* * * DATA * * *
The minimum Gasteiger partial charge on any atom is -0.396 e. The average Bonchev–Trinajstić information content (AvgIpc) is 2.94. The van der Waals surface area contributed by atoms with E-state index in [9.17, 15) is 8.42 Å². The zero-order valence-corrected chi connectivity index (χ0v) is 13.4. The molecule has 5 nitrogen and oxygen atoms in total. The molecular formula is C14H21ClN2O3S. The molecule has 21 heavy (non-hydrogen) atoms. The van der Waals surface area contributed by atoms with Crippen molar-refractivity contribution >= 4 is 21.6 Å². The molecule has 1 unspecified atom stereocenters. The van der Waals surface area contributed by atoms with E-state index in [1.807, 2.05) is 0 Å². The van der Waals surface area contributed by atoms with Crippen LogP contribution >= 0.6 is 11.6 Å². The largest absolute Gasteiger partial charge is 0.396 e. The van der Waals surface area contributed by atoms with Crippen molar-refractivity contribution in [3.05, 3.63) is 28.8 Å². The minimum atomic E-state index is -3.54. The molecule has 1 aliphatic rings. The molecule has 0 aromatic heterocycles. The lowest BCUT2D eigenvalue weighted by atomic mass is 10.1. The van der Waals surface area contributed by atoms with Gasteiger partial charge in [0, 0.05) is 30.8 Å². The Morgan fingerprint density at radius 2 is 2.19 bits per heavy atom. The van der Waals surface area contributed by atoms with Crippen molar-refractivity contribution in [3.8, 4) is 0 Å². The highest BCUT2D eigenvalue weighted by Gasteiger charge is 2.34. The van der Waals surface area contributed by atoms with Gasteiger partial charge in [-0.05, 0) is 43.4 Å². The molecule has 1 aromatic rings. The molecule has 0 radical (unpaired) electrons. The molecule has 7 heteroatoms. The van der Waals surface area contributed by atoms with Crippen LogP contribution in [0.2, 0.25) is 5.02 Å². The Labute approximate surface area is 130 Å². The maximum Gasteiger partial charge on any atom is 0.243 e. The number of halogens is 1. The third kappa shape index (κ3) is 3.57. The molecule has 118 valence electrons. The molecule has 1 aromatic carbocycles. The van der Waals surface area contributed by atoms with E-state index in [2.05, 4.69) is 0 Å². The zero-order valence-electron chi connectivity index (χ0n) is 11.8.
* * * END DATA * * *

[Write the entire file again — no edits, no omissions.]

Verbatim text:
The minimum Gasteiger partial charge on any atom is -0.396 e. The average Bonchev–Trinajstić information content (AvgIpc) is 2.94. The van der Waals surface area contributed by atoms with E-state index in [9.17, 15) is 8.42 Å². The zero-order valence-corrected chi connectivity index (χ0v) is 13.4. The molecule has 5 nitrogen and oxygen atoms in total. The molecular formula is C14H21ClN2O3S. The molecule has 21 heavy (non-hydrogen) atoms. The van der Waals surface area contributed by atoms with Crippen molar-refractivity contribution >= 4 is 21.6 Å². The molecule has 1 unspecified atom stereocenters. The van der Waals surface area contributed by atoms with E-state index in [1.807, 2.05) is 0 Å². The van der Waals surface area contributed by atoms with Crippen LogP contribution >= 0.6 is 11.6 Å². The largest absolute Gasteiger partial charge is 0.396 e. The van der Waals surface area contributed by atoms with Crippen molar-refractivity contribution in [3.05, 3.63) is 28.8 Å². The minimum atomic E-state index is -3.54. The molecule has 1 aliphatic rings. The molecule has 0 aromatic heterocycles. The lowest BCUT2D eigenvalue weighted by atomic mass is 10.1. The van der Waals surface area contributed by atoms with Gasteiger partial charge in [0, 0.05) is 30.8 Å². The Morgan fingerprint density at radius 2 is 2.19 bits per heavy atom. The van der Waals surface area contributed by atoms with Crippen molar-refractivity contribution in [3.8, 4) is 0 Å². The highest BCUT2D eigenvalue weighted by Gasteiger charge is 2.34. The van der Waals surface area contributed by atoms with Gasteiger partial charge in [-0.05, 0) is 43.4 Å². The molecule has 1 aromatic rings. The molecule has 0 radical (unpaired) electrons. The molecule has 7 heteroatoms. The van der Waals surface area contributed by atoms with Crippen LogP contribution in [0.2, 0.25) is 5.02 Å². The Labute approximate surface area is 130 Å². The maximum Gasteiger partial charge on any atom is 0.243 e. The number of halogens is 1. The third kappa shape index (κ3) is 3.57. The molecule has 118 valence electrons. The molecule has 1 aromatic carbocycles. The van der Waals surface area contributed by atoms with E-state index in [2.05, 4.69) is 0 Å². The zero-order valence-electron chi connectivity index (χ0n) is 11.8.